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FOR RELEASE: May 1, 2001
CONTACT: Dick Gunn

Depression Among Young Children Increasing

As many as one in every 33 children and one in eight adolescents may have depression, according to health officials at the Oklahoma State Department of Health (OSDH). Once a young person has experienced a major depression, he or she is at risk of developing another depression within the next five years.

May 8 is set aside to recognize Childhood Depression Awareness Day and help parents recognize the signs of childhood depression. Sometimes traumatic events in the child's life, such as divorce, natural disasters, child abuse/neglect, death in the family, or social problems may trigger episodes of depression.

“You may think that children have no cause to be depressed, however, depression is a real illness that can strike children and teens as well as adults. Clinical depression goes beyond sadness. It's not having a bad day or a personal weakness. Children suffering from clinical depression cannot simply snap out of it,” said Dr. Edd D. Rhoades, Interim Deputy Commissioner for Family Health Services. “There is concern that two-thirds of children with mental health problems do not get the help they need,” Rhoades said.

Other disturbing statistics released by the American Academy of Child & Adolescent Psychiatry (AACAP) show that suicide is the third leading cause of death for 15- to 24-year-olds, (approximately 5,000 young people), and the sixth leading cause of death for 5- to 15-year-olds. Also, the rate of suicide for 5- to 24-year-olds has nearly tripled since 1960, making it the leading cause of death in adolescents and the second leading cause of death among college-age youth.

Health professionals warn that the signs of depression are not easy to identify in children. Symptoms may come on abruptly and last for weeks or months. If your child exhibits one or more of these symptoms for weeks or months on end, you should seek professional help to deal with the problem.

  • persistent sadness
  • feeling bored all the time
  • low energy
  • difficulty concentrating
  • changes in eating or sleeping habits
  • increased anger, hostility or irritability
  • does not enjoy some of the things he or she used to love doing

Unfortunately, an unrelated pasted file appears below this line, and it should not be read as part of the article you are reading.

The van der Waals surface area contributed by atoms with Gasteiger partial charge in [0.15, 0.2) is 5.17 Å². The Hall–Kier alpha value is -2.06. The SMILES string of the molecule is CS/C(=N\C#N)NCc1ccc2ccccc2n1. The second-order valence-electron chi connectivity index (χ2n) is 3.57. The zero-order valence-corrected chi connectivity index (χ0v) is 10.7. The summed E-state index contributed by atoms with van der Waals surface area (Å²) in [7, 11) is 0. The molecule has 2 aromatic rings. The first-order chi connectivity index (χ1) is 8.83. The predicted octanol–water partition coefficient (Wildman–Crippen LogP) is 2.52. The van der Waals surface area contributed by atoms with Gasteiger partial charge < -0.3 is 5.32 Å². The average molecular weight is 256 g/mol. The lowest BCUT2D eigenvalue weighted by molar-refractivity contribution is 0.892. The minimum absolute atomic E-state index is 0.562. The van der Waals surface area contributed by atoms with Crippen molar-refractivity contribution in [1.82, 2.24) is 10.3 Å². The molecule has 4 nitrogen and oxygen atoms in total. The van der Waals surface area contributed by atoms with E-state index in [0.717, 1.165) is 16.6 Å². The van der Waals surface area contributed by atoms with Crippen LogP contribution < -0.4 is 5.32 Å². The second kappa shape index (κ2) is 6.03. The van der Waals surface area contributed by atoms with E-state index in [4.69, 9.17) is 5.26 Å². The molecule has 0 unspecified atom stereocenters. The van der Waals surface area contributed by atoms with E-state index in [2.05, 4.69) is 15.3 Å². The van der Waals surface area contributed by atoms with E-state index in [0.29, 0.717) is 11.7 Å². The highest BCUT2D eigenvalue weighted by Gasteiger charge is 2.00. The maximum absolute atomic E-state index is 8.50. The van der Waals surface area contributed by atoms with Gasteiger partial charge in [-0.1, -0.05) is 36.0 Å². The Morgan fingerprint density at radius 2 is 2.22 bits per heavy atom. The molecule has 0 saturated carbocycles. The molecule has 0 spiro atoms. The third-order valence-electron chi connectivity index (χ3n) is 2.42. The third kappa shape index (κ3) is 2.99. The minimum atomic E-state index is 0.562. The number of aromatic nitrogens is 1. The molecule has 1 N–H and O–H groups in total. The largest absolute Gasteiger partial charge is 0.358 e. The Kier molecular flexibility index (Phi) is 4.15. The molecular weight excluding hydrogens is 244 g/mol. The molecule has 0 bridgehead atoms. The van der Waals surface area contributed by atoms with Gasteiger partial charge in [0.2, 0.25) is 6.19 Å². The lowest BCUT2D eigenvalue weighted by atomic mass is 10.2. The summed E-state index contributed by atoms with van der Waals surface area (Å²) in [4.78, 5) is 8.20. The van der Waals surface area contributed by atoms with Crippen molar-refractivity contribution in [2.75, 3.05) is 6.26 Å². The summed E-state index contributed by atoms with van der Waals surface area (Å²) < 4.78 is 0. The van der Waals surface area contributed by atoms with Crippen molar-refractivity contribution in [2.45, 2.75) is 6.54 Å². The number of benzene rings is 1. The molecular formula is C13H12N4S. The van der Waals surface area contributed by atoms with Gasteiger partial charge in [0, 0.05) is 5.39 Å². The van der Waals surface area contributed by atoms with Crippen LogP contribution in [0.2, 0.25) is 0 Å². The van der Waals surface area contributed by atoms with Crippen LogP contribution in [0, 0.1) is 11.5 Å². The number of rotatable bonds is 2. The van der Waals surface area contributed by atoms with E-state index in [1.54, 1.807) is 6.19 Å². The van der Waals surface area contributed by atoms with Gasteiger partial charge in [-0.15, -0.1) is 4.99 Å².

• grades decline or starts having trouble with schoolwork
  • seems to feel hopeless and helpless
  • frequent health complaints, such as stomachaches or headaches that have no physical cause
  • lacks self-esteem
  • has trouble communicating
  • experiences excessive guilt or self-blame
  • is isolated and alienated from family and friends
  • talks about dying or suicide (Teens with depression are at higher risk of committing suicide.)
  • drug or alcohol abuse

“Parents should not ignore the warning signs of depression. The reasons kids suffer from depression are not that they are bad kids or you raised them wrong; they are just ill. They should be treated for that illness the same way you would have them treated for the flu or a broken leg,” Rhoades said.

If parents or adults in a young person's life suspect a problem with depression, they should note the behaviors and how long they last, as well as their frequency and severity; share concerns with the child and listen; see a mental health professional for evaluation and treatment; and consult their family medical doctor, clergy, school counselor, or a trusted family member. Also, parents should get accurate information from libraries, hotlines and other sources and ask questions about treatments and services. Treatment for depression may involve psychological testing, individual or family counseling and a medical referral regarding anti-depressant medication.

For more information about childhood depression and its prevention and treatment, contact a psychological clinician with the child guidance program at the county health department in your area, or call the State Health Department's Child Guidance Program at (405) 271-4477.


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